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Resources for Swedish Genealogy

Posted by Sean Daly on Aug 24, 2023
Swedish children in traditional costume, view of Stockholm

Were your ancestors from Sweden? There is a long tradition of careful recordkeeping in Sweden, which Swedes continued after emigrating to North America. Here is a rich list of resources which can help you understand the specifics of Swedish genealogy and go further researching your family history!

Are you in Sweden? Visit us this weekend (August 26-27, 2023) at Sweden’s national genealogy event, Släktforskardagarna 2023 (Genealogy Days 2023) in Östersund, in the county of Jämtland! We will be at Booth PB1377 to answer your questions about Geneanet and show you our Swedish collections. Remember, Geneanet is available in Swedish!

Sweden has had a long and active role in European history, but the mass migration of Swedes to North America in the 19th and 20th centuries interests today’s genealogists the most. Whether you are a beginner or experienced in researching your Swedish ancestry, you will find resources here to help you.

There are over 2,500 runestones throughout Sweden. The runes in these petroglyphs — a gift of the Norse god Odin, according to the pre-Christian pagan beliefs — were carved from the 5th through the mid-12th century; most honor a deceased family member. Source: Wikimedia

Historical context

People have inhabited Sweden since the end of the last Ice Age — the indigenous Sami people in the north, central European tribes in the south. By the 8th century, the Scandinavian tribes who in the west became the Vikings of the Western razzias in the British Isles and France, to the east became the Varangians, river travellers in longships who plundered and explored eastern Europe and established settlements, trading with the Byzantine Empire and reaching the Black and Caspian Seas. By the 9th century, the Varangians had established a state, Kievan Rus’ (the predecessor of Russia), and begun a series of wars with Byzantium. And by the 10th century and for hundreds of years afterward, Varangians — reputedly fearless and incorruptible — formed the imperial guard of the Byzantine emperors.

Christianity arrived in Sweden in the mid-9th century and King Olof Skötkonung converted in 1004. Paganism declined over the next 150 years, but the Swedes never forgot the tales of Norse mythology.

By the late 13th century, the nobility was established and the feudal system was in place. Prosperity came with the Hanseatic League, but the Black Death which swept Europe in the late 14th century and piracy in the Baltic impacted Sweden’s trade. By the end of the 14th century, the Kalmar Union united the Scandinavian countries of Denmark, Norway and Sweden. Stockholm, a thriving port, became the capital in 1436. The Kalmar Union was broken in 1520, when 80 Swedish nobles were executed under the Danish king in the Stockholm Bloodbath; Swedish nobleman Gustav Vasa became king of Sweden in 1523.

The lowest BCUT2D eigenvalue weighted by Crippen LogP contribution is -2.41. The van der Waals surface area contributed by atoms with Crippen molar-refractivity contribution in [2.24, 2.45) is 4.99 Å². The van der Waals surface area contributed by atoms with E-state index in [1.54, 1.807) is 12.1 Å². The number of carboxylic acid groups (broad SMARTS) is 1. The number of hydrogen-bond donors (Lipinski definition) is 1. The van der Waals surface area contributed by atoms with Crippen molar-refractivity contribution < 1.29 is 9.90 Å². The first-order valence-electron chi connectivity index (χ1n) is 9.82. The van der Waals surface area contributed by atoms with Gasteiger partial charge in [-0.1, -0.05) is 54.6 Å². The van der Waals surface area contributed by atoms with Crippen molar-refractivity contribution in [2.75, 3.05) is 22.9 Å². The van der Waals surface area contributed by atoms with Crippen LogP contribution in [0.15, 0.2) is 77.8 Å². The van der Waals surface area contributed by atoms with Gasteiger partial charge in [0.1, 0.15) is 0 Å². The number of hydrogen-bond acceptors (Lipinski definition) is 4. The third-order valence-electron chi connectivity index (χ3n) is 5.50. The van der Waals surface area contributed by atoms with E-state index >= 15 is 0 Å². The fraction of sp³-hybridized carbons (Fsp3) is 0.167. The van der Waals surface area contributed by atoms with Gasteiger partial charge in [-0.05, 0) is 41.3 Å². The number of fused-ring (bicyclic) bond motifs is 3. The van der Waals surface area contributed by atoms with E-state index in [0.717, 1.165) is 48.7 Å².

Under Vasa’s long rule in the 16th century, the Church’s holdings were confiscated and the Protestant Reformation took hold, the state religion becoming Lutheran; the monarchy became hereditary and Sweden warred with Denmark over control of the Baltic Sea. In 1628, the warship Vasa sunk 20 minutes into her maiden voyage, due to a top-heavy design modified during construction (today, she has her own museum in Stockholm). Sweden’s power grew and by the Thirty Years’ War, Sweden was a dominant power in Europe; the Peace of Westphalia in 1648 and the Peace of Roskilde in 1658 consolidated Sweden’s position in northern and central Europe. In 1766, Sweden instituted a landmark Freedom of the Press act.

Sweden dominated its neighbors at the height of its power; Finland and the Baltics escaped Swedish control only to come under Russian influence. Source: Wikimedia

By the turn of the 18th century, Sweden’s empire was successfully challenged and defeated in the Great Northern War by Russia, Denmark, and Poland, which brought about reforms and ended absolute royal power. Cultural ties with France developed and with the arrival of the Napoleonic Wars in the early 19th century, trade suffered, Sweden ceded Finland to Russia, French marshal Jean-Baptiste Bernadotte was invited to ascend the throne (founding the modern royal dynasty of Sweden), and Norway was brought into a personal union (until 1905).

Jean-Baptiste Bernadotte, a Frenchman from a bourgeois family, founded the modern royal family of Sweden, the House of Bernadotte, as King Karl XIV Johan. King Carl XVI Gustaf will be celebrating 50 years on the throne on September 15! Image BNF-Gallica
Vaxholm, one of the many islands near Stockholm. Postcard from the Geneanet Postcards Collection.